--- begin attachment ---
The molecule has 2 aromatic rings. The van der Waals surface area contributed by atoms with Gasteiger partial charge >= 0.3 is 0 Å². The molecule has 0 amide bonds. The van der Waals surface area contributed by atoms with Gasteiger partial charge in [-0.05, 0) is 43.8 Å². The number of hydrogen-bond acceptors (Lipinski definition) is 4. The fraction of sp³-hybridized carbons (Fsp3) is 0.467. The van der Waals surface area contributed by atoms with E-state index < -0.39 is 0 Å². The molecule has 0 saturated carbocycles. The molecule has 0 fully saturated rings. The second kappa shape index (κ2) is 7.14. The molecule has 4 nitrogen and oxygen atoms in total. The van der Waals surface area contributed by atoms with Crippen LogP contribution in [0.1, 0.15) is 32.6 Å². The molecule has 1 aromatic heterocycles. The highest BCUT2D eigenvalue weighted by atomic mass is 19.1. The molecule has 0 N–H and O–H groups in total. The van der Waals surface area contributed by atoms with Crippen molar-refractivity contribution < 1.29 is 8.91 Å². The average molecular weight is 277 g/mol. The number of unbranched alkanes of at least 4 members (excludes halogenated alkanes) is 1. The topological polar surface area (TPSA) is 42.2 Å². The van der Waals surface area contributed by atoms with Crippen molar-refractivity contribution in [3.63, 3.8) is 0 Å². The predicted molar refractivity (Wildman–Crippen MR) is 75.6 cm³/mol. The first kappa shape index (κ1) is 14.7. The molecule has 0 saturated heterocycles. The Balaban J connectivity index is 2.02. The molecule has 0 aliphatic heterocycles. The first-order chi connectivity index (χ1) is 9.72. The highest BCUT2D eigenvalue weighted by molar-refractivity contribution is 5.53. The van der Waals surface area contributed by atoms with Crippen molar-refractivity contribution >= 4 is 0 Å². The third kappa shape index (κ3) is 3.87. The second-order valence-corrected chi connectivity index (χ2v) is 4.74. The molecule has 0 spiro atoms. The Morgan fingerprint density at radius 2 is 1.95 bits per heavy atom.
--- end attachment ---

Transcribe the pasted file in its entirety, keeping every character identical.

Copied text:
The molecule has 2 aromatic rings. The van der Waals surface area contributed by atoms with Gasteiger partial charge >= 0.3 is 0 Å². The molecule has 0 amide bonds. The van der Waals surface area contributed by atoms with Gasteiger partial charge in [-0.05, 0) is 43.8 Å². The number of hydrogen-bond acceptors (Lipinski definition) is 4. The fraction of sp³-hybridized carbons (Fsp3) is 0.467. The van der Waals surface area contributed by atoms with E-state index < -0.39 is 0 Å². The molecule has 0 saturated carbocycles. The molecule has 0 fully saturated rings. The second kappa shape index (κ2) is 7.14. The molecule has 4 nitrogen and oxygen atoms in total. The van der Waals surface area contributed by atoms with Crippen LogP contribution in [0.1, 0.15) is 32.6 Å². The molecule has 1 aromatic heterocycles. The highest BCUT2D eigenvalue weighted by atomic mass is 19.1. The molecule has 0 N–H and O–H groups in total. The van der Waals surface area contributed by atoms with Crippen molar-refractivity contribution < 1.29 is 8.91 Å². The average molecular weight is 277 g/mol. The number of unbranched alkanes of at least 4 members (excludes halogenated alkanes) is 1. The topological polar surface area (TPSA) is 42.2 Å². The van der Waals surface area contributed by atoms with Crippen molar-refractivity contribution in [3.63, 3.8) is 0 Å². The predicted molar refractivity (Wildman–Crippen MR) is 75.6 cm³/mol. The first kappa shape index (κ1) is 14.7. The molecule has 0 saturated heterocycles. The Balaban J connectivity index is 2.02. The molecule has 0 aliphatic heterocycles. The first-order chi connectivity index (χ1) is 9.72. The highest BCUT2D eigenvalue weighted by molar-refractivity contribution is 5.53. The van der Waals surface area contributed by atoms with Crippen molar-refractivity contribution >= 4 is 0 Å². The third kappa shape index (κ3) is 3.87. The second-order valence-corrected chi connectivity index (χ2v) is 4.74. The molecule has 0 spiro atoms. The Morgan fingerprint density at radius 2 is 1.95 bits per heavy atom.